“I don’t think it’s because we don’t know what is implicit bias. We
know,” said Rhonda Sharpe, the president of the National Economics
Association, which was founded to promote the professional development
of minorities in the field. “It’s whether we stand up and call it out,
and usually we don’t.”
The annual conference brings together several economics groups, the
largest among them the American Economics Association. Before this
year’s conference, two economists — Heidi Hartmann, the president of the
Institute for Women’s Policy Research, and Michael Reich, a labor
economist at Berkeley — circulated a petition calling on the
association’s leaders to establish their own job market website where
comments would be moderated and sexist postings blocked. The petition
was eventually signed by more than 1,000 economists, and, on Friday, the
association agreed to start its own job site.
“I see this as a big deal,” Abigail Wozniak, an economist at Notre Dame
who was active in advocating a new job market site, said by email. “I
think the reaction of the A.E.A. was driven in part by a recognition
that economics can become more inclusive on a number of dimensions.”
Janet Currie, chairwoman of Princeton’s economics department, and
Claudia Goldin, an economist at Harvard, pointed to a recent study that
found that women get significantly less credit than men when they
co-write papers with them, as reflected in the way the paper affects
their chances of receiving tenure.
When the co-author is a man, “people don’t say anything about it, it’s
just normal,” Ms. Currie said. “When it’s a woman, it’s: ‘Oh, everything
she wrote is with co-authors. How do we know she’s any good?’”
She said the behavior, detailed in a paper by Heather Sarsons of
Harvard, was related to a more widespread phenomenon. “There are lots of
examples of when a woman says something, no one pays attention,” Ms.
Currie said. “A man says the same thing, everyone says it’s great. It
happens a lot.”
Sarah A. Jacobson, an environmental economist at Williams College,
recounted an experience during graduate school that she said was
indicative: A well-respected female economist delivering a talk at her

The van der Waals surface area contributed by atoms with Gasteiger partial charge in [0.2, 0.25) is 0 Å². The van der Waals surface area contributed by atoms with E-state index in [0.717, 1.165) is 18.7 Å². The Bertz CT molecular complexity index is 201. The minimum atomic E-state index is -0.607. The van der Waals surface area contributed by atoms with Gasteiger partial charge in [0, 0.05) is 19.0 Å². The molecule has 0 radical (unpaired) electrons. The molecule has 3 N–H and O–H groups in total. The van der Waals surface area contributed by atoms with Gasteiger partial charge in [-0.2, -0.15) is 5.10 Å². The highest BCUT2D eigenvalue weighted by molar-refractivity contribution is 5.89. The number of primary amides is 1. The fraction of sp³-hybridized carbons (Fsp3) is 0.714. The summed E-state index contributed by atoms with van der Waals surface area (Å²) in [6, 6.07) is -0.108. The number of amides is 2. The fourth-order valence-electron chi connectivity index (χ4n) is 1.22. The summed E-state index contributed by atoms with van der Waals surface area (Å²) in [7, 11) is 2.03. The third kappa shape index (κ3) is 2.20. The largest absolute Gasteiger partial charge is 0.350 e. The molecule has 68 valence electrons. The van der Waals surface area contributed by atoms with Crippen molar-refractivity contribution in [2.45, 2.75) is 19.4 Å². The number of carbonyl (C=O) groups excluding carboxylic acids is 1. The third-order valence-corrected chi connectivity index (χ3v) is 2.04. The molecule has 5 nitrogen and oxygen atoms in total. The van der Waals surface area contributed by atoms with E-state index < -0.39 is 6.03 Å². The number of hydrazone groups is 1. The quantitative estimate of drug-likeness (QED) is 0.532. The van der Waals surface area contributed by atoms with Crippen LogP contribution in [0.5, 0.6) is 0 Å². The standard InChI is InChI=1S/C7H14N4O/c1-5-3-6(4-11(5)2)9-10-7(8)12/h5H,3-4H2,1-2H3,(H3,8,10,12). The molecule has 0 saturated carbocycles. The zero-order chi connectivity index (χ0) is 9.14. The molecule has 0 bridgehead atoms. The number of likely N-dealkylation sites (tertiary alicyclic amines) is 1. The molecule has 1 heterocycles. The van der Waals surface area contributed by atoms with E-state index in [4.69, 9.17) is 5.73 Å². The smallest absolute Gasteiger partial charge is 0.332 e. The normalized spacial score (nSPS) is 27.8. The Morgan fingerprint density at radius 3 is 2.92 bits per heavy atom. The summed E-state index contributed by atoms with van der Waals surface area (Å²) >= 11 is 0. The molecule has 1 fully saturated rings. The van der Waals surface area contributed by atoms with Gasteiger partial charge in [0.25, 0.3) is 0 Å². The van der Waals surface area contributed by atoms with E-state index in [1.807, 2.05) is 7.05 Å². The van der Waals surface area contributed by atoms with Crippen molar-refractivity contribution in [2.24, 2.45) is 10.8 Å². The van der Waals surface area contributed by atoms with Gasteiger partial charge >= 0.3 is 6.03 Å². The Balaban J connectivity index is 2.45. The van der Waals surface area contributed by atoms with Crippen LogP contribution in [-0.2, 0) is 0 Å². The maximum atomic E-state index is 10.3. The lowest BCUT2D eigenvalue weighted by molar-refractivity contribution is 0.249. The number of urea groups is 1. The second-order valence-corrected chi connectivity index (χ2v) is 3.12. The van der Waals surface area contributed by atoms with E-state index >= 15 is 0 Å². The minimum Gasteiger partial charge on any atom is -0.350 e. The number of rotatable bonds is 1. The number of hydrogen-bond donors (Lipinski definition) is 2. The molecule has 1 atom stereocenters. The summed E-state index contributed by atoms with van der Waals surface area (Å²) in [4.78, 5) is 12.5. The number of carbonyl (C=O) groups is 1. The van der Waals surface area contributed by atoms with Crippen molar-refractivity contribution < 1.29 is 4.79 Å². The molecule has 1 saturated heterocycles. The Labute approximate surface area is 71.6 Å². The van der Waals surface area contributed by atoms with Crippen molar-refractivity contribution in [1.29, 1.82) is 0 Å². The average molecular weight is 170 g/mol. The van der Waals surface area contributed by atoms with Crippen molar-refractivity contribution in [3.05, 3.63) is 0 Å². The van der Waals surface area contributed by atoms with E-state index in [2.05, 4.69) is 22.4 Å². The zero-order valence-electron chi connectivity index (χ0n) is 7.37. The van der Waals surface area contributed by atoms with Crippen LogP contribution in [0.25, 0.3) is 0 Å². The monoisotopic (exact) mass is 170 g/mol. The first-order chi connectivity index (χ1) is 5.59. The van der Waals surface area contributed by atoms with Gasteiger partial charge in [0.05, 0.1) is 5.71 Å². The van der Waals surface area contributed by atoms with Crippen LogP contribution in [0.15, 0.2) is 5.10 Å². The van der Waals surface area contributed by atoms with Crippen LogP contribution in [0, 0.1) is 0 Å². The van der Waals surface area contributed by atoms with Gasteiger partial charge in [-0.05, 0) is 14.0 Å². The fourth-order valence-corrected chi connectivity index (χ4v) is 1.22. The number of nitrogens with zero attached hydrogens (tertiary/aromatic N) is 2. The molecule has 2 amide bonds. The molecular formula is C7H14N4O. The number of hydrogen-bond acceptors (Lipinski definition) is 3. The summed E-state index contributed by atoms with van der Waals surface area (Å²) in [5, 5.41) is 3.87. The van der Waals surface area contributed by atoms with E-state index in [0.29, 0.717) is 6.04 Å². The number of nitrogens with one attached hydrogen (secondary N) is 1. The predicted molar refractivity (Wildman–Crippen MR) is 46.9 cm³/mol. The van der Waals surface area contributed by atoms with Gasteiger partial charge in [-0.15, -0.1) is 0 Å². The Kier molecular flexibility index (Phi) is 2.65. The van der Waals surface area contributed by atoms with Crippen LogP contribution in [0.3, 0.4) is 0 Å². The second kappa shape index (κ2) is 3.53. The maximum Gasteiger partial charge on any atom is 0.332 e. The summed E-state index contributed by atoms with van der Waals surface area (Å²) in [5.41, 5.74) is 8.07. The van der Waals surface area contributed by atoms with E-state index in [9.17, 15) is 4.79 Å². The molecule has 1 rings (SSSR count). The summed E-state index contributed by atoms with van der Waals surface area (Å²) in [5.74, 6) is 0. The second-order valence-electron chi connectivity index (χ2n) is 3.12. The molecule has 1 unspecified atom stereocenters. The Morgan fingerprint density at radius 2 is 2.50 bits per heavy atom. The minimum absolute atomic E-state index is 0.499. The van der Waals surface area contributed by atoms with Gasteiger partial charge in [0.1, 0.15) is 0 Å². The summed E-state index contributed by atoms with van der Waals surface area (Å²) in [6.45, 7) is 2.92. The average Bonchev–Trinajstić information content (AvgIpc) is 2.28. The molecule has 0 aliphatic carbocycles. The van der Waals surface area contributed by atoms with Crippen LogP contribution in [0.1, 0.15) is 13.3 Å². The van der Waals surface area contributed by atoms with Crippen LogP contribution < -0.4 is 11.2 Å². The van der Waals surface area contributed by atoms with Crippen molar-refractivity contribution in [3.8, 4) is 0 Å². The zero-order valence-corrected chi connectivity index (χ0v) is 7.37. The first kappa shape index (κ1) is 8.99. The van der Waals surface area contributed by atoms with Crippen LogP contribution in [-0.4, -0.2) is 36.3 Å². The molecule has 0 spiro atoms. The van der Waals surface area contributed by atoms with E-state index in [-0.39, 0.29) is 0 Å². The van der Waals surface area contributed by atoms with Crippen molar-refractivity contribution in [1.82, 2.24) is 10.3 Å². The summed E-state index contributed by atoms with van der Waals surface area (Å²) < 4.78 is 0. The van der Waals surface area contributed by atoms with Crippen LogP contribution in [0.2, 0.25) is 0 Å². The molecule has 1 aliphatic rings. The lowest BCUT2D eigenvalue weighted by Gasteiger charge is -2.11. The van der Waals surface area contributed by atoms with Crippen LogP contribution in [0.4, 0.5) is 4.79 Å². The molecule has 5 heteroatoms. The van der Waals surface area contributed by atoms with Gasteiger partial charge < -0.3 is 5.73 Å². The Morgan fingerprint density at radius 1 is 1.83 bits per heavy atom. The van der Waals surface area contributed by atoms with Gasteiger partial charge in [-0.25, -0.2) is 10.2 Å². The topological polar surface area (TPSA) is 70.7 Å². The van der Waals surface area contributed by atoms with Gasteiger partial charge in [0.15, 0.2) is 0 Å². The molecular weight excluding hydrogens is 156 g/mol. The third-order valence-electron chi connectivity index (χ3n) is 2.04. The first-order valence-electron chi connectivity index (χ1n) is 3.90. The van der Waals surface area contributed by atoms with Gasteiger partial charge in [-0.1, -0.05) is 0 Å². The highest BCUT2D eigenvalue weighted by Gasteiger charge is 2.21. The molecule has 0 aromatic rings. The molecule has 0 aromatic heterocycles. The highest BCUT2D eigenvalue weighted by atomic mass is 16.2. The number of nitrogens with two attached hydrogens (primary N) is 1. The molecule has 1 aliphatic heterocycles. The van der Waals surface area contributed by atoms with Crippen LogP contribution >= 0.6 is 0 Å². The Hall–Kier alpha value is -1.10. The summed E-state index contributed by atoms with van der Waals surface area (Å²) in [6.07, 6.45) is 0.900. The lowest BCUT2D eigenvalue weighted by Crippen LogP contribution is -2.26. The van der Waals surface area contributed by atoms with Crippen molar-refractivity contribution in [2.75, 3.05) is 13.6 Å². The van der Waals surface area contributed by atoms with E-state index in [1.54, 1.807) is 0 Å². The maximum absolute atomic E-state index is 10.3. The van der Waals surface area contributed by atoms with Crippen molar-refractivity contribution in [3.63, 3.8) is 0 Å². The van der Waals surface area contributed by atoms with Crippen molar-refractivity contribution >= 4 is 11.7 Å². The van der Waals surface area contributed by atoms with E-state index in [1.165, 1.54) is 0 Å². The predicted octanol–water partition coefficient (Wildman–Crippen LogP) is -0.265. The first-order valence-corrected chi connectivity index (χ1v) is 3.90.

department was repeatedly interrupted by male economists when trying to
answer questions from the audience.
“In the middle of the seminar, a male economist I respect turned around
— they’re in the audience — and they were explaining the answer for her,
on her behalf,” Ms. Jacobson said.
“You see it all the time,” she added. “You occasionally see it if a male
is presenting. You see it pretty often if a woman is presenting.”
Kate Bahn, an economist at the Center for American Progress, said that
when she was in graduate school, she was told she was not invited to a
regular poker game with her male cohorts, because it included
“locker-room talk.” She also noticed that her specialties, labor and
gender economics, were viewed as more associated with women, and thus
“What there really needs to be is a broader cultural change,” she said.
Ms. Hengel, the University of Liverpool economist, used readability
tests to conclude that papers written by female economists are on
average up to 6 percent better-written than those of men, and that those
by women languish in peer review a half-year longer than those of men.
She became interested in the topic as a graduate student, she said, when
watching a male friend teach a course and noticing the difference in how
students reacted to him compared with how they reacted to her.
“When you’re teaching something, when you really nail an explanation,
the front row just lights up,” she said. But she watched her friend’s
class light up, “even though he wasn’t nailing it.”
Ms. Sharpe, of the N.E.A., said the bias against African-American women,
who continue to make up a tiny slice of the economics profession, was
especially pronounced. Ms. Sharpe’s data show that only 52 black women
earned economics doctorates between 2006 and 2015, a slight increase
from the 46 who earned them in the previous decade.
“All of this conversation about misogyny with women is not having a
conversation about black women,” she said. “I think of us as the
incredible invisible woman.”
Ms. Stevenson’s analysis of the seven leading introductory economics
textbooks found that female economists were all but invisible. More than
90 percent of real-world business leaders mentioned in the books were
men. Three in five fictional characters whom the authors invented to
illustrate a concept were men.
Only 6 percent of the policymakers referred to in the textbooks were
women. One woman accounted for more than half of those references: Janet
L. Yellen, the chairwoman of the Federal Reserve, who is about to be
replaced by a man.